First, apologies for the delay in posting. This past week I have been in Arizona for a teacher training event. This is super exciting because it means that starting August 20th I get to be the Latin teacher for every 5th and 6th grader who goes through BASIS Independent Silicon Valley! Yay!
Alright, now for some Southern Grits!
To be honest, my relationship with grits has been rather tumultuous. As a child, I was not very good at managing these tiny grains during breakfast and became very frustrated when I would find them in various places throughout the school day (I kid you not- they were on my arms, once on my leg….). In middle school, I had a very brief affair with Quaker’s instant grits because I discovered salted butter. Thus, my history with them has been unremarkable to say the least.
As I continue along this journey, attempting to experience more Southern foods, I have finally returned to grits and decided to manufacture a good recipe. I wanted to make a recipe that could easily be fitted to the needs of vegan friends, who often get lost in the Southern food world because everybody loves butter. I learned so much during the research for this post, and I do believe that my trouble with grits was due in large part to ignorance.
“Pity pretty much the entire rest of the world: They just don’t seem to get grits. But don’t judge too harshly. The ‘quick’ or ‘instant’ varieties that have become ubiquitous these days bear only a passing resemblance to a good bowl of ground hominy and certainly don’t do any favors for converting the skeptical.” (Southerner’s Handbook, 18)
Things of note: technically, hominy is a Mexican food that is very similar to grits, but not ground as finely. Note: this does not mean that grits should be ground finely! This is very very important. When you go shopping for grits, look for the words: stone-ground and white corn. You want the stuff you buy to be like grain, not a powder.
Unfortunately, I do not live in a place that sells good grits. You can get them shipped by mail (which is what the Southerner’s Handbook recommends), but I am never that prepared for grits and to be honest the only food that I refuse to replace with a non-Southern version is Duke’s mayo. So, I buy Red Mill. But if you are fortunate enough to be in the South, or near a grocery store that sells Southern goods, I would definitely recommend Anson Mills! This is my favorite and not just because it comes from South Carolina (I went to college there). It really is ground to the perfect consistency and is great for first-time grits makers!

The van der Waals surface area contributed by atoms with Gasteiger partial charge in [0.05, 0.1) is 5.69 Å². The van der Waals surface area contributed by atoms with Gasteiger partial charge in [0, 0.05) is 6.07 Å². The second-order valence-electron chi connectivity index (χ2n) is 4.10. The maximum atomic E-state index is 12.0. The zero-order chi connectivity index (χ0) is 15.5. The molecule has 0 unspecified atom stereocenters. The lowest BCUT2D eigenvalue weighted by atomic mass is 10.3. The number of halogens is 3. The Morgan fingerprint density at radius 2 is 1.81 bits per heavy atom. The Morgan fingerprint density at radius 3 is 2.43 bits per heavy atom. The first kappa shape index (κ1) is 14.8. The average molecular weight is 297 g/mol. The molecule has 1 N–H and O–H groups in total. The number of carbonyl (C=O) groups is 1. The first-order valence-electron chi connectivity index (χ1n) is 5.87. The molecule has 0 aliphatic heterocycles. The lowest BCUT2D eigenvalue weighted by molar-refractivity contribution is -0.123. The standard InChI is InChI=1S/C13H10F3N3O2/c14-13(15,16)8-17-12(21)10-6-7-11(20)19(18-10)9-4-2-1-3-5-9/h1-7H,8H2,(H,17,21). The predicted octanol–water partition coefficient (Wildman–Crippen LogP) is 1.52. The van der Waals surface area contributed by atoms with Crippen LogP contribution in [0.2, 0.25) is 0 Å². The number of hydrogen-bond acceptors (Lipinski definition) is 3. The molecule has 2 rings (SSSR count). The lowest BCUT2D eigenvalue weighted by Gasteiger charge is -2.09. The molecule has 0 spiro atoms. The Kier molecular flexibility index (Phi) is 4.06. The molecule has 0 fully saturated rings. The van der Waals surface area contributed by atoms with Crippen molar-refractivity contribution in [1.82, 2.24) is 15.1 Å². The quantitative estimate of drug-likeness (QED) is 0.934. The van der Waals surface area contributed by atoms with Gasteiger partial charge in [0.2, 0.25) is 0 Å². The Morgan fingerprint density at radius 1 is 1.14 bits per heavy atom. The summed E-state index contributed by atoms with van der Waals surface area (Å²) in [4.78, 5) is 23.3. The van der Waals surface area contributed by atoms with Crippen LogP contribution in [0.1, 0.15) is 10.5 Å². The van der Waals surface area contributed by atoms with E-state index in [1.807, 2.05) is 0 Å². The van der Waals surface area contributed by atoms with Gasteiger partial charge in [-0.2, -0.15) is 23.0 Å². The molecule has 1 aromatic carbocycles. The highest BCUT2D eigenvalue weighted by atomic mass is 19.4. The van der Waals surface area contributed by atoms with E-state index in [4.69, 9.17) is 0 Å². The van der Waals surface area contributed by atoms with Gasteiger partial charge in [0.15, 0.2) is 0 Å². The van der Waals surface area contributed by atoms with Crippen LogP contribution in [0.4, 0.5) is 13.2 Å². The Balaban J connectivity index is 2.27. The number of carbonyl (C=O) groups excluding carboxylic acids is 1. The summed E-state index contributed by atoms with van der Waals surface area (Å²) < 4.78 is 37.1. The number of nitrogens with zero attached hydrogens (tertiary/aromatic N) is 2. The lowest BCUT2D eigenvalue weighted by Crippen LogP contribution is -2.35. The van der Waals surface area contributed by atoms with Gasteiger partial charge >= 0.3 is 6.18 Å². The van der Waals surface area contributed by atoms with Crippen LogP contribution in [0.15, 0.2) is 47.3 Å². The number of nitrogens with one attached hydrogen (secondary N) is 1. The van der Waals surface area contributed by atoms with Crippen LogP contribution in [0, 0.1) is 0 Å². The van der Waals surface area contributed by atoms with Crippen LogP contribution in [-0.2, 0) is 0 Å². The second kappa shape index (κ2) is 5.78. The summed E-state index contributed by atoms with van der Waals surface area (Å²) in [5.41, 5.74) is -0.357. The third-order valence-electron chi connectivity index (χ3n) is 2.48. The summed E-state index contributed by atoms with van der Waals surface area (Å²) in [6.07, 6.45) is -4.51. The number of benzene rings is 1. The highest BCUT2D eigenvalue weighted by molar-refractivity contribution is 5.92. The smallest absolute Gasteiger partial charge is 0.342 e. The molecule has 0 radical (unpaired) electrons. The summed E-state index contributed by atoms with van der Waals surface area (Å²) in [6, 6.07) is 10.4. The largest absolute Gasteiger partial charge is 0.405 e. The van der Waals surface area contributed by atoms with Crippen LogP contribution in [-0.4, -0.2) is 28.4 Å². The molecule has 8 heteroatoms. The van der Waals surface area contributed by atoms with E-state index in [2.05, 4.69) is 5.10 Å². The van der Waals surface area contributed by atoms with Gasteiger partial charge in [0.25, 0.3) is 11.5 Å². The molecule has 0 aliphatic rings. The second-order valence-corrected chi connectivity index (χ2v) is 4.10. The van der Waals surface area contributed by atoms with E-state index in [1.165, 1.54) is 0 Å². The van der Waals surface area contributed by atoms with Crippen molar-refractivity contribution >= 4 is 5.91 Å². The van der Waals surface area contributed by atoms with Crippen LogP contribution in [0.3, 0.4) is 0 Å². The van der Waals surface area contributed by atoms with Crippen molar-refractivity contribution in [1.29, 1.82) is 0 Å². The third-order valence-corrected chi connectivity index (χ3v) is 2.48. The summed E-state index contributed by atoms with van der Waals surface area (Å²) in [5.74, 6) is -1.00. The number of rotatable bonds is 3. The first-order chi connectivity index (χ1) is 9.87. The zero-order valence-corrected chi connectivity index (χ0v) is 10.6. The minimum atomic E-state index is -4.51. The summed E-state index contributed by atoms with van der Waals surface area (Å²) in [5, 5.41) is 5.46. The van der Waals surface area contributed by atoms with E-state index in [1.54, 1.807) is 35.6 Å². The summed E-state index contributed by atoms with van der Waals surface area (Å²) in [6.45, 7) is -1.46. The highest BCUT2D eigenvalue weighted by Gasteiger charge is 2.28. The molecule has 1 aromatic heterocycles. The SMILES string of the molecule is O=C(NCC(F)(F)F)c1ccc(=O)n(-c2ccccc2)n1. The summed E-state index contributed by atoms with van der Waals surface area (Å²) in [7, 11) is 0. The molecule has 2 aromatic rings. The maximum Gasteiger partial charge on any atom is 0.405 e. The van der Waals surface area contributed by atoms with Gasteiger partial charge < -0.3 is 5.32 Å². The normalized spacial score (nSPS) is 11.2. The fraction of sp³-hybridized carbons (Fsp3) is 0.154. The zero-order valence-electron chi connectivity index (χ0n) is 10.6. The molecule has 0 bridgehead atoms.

Concerning Red Mill white corn grits, let’s get one thing straight: I do not care what the package says, you are not making polenta. The fact that Red Mill advertises their white corn grits as being “AKA polenta” is very upsetting to me and I almost gave up on the brand for that reason. BUT I realize that with a different recipe, the same stuff could be used to make okay polenta.
Grits are actually a traditional Native American dish, and while there are many variations from various food cultures around the world (like polenta and hominy), they are not all the same thing.
1 cup stone ground grits
3 cups vegetable broth (or chicken broth, or water)
1 teaspoon kosher salt
1/2 teaspoon black pepper (or white pepper, if you’ve got it!)
1/4 cup grated Parmesan cheese
2 tablespoons salted butter
The Southerner’s Handbook, which recommends shipping your grits special cross-country, also explains that grits need to be soaked in broth for an entire night before being cooked. While I appreciate this method very much, and would love to go to a restaurant where someone has done this for me, I will not be soaking my grits. For me, I decide I want grits and I expect to be eating grits within half an hour of making that decision, so the whole 24 hour wait-time thing doesn’t work. But if you are super interested in giving this a shot, feel free to try it! The specific instructions are on pg 19 of the Southerner’s Handbook, which you can view a little bit of on Amazon.
For my novice recipe, I mixed the grits in a large pot with the broth over medium-low heat.
I let them cook for 10-15 minutes, until they became very thick and creamy.
As I was stirring, I made sure to use a whisk. This keeps those lumps from forming, and ensures that all the meal is thoroughly cooked. Next, I added in the salt, pepper, and Parmesan cheese.
Everything is stirred together until it gets creamy again, and then it’s ready to eat!
Grits are best when served immediately after cooking.
Note for Vegans: I have listed the Parmesan and butter as optional (I didn’t even use butter for this recipe). Everyone should be able to enjoy grits, and with the vegetable broth, I promise that it won’t be flavorless. But, if you are planning on following my recipe, I would recommend that you not use water (try the vegetable broth option) since you are skipping the cheese and butter. That could potentially lead to some very bland grits!